NDRC investigates Qualcomm on anti-trust grounds
Qualcomm Inc, the world's biggest cellphone chip maker, is under an anti-trust investigation by the National Development and Reform Commission. The investigation started last year and the NDRC is holding talks with the US company. Violation could mean a record fine exceeding $1 billion.
The world's biggest cell phone chip maker Qualcomm now comfortably positioned to reap the vast majority of licensing fees for the chip sets used by handsets in China, the world's biggest smartphone market.
But that may change soon. The National Development and Reform Commission says there's "substantial evidence" against Qualcomm in an antitrust probe launched last year.
And now China's cell phone and chip makers are coming forward with their complaints against Qualcomm.
"What's happening to China's mobile phone industry now is like what happened to its DVD industry years back. The patent holders charged exorbitant fees and took all the profits. There’s nothing left for the Chinese industry but manufacturing." China Mobile Phone Alliance secretary-general Wang Yanghui said.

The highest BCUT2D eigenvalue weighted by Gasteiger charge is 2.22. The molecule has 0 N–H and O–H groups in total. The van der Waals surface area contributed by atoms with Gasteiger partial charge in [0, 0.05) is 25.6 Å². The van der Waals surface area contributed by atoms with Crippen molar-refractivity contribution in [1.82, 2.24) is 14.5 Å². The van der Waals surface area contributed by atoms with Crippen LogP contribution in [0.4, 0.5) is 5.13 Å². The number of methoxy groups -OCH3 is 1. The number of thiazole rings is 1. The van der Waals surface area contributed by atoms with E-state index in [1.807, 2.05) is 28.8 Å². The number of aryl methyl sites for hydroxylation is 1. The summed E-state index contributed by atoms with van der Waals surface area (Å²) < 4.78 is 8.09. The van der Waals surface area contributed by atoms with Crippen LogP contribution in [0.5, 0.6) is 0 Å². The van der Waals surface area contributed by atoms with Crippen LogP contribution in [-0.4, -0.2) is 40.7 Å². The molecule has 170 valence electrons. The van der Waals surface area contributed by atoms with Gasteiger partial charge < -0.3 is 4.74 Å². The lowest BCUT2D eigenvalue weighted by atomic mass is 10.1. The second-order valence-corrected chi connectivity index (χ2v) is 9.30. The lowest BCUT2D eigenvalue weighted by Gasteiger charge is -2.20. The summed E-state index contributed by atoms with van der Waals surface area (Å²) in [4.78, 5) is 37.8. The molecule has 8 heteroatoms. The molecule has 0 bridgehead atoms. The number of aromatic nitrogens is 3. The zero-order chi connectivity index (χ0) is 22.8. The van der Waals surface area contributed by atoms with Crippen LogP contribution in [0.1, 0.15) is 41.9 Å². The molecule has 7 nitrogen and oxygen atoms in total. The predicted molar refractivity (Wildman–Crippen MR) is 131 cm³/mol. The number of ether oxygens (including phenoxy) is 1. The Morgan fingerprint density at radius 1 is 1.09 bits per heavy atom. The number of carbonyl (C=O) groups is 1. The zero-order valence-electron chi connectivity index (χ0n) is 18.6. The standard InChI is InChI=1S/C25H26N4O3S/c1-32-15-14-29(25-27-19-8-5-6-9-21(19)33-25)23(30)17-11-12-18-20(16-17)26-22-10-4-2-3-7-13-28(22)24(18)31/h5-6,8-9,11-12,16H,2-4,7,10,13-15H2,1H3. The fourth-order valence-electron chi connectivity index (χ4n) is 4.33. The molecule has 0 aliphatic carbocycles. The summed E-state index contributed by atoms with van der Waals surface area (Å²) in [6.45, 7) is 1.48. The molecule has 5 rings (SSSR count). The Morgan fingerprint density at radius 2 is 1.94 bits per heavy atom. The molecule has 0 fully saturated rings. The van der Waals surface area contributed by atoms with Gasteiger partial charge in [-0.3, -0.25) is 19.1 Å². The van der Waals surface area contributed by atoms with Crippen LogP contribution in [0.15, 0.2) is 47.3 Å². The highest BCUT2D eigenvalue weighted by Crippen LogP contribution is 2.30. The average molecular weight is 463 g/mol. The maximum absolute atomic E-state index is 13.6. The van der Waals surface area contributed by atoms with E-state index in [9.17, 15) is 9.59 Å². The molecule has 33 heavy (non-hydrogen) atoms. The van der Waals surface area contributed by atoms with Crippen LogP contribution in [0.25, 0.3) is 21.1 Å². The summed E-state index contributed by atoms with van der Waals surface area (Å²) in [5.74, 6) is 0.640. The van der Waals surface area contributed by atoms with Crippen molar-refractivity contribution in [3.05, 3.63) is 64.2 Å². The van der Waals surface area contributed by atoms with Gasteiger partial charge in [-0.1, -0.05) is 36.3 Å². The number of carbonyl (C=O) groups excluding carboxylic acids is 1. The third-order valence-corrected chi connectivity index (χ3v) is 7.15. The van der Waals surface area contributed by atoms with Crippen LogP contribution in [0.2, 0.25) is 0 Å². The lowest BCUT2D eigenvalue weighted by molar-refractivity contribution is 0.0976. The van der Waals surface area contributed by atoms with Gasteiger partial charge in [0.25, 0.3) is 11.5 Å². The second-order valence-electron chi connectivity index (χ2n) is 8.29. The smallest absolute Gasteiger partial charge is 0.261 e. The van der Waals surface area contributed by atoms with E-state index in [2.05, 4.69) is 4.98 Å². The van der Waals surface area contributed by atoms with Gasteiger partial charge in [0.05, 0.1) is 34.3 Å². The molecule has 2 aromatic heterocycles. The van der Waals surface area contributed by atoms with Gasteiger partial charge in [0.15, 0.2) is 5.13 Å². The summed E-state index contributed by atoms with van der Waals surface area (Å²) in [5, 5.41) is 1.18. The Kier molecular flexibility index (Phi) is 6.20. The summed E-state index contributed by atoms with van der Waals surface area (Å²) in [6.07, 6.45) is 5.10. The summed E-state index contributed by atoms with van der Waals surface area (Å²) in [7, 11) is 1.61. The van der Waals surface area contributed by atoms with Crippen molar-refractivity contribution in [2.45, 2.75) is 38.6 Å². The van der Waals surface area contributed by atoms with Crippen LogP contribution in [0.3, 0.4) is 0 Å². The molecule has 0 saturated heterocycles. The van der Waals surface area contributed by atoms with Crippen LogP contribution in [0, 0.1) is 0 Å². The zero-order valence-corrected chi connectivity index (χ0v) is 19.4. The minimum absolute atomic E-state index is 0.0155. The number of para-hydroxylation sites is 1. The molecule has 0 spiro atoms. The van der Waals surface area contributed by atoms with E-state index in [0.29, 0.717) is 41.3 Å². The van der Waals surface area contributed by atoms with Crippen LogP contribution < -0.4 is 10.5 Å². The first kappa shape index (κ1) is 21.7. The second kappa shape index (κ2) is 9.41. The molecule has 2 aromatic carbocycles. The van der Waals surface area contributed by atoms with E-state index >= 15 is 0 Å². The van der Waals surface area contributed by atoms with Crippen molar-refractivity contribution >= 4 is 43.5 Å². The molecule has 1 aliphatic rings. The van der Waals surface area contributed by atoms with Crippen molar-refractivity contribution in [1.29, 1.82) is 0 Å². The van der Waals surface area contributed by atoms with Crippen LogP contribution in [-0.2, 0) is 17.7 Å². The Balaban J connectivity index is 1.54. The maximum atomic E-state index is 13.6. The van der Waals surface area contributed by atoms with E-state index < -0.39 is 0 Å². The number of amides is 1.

In its defense, Qualcomm says it invested billions of dollars in developing its patents, and called the rate it's charging Chinese cell phone makers "reasonable".
For Chinese companies using Qualcomm's patents, they say they're willing to pay but Qualcomm is going to far.
"Patent fee is a universal and core issue, especially now that we're transitioning into a 4G era." Coolpad Group's deputy general manager Li Bin said.
What both sides can agree on is that Qualcomm has core technologies that Chinese cell phone makers, many of which lack their own R&D capabilities, desperately need. The focal point of the argument is money. According to data firm Canalys, shipments of 4G enabled smartphones, many of which use Qualcomm's technology, are expected to top half a billion units in China in 2015.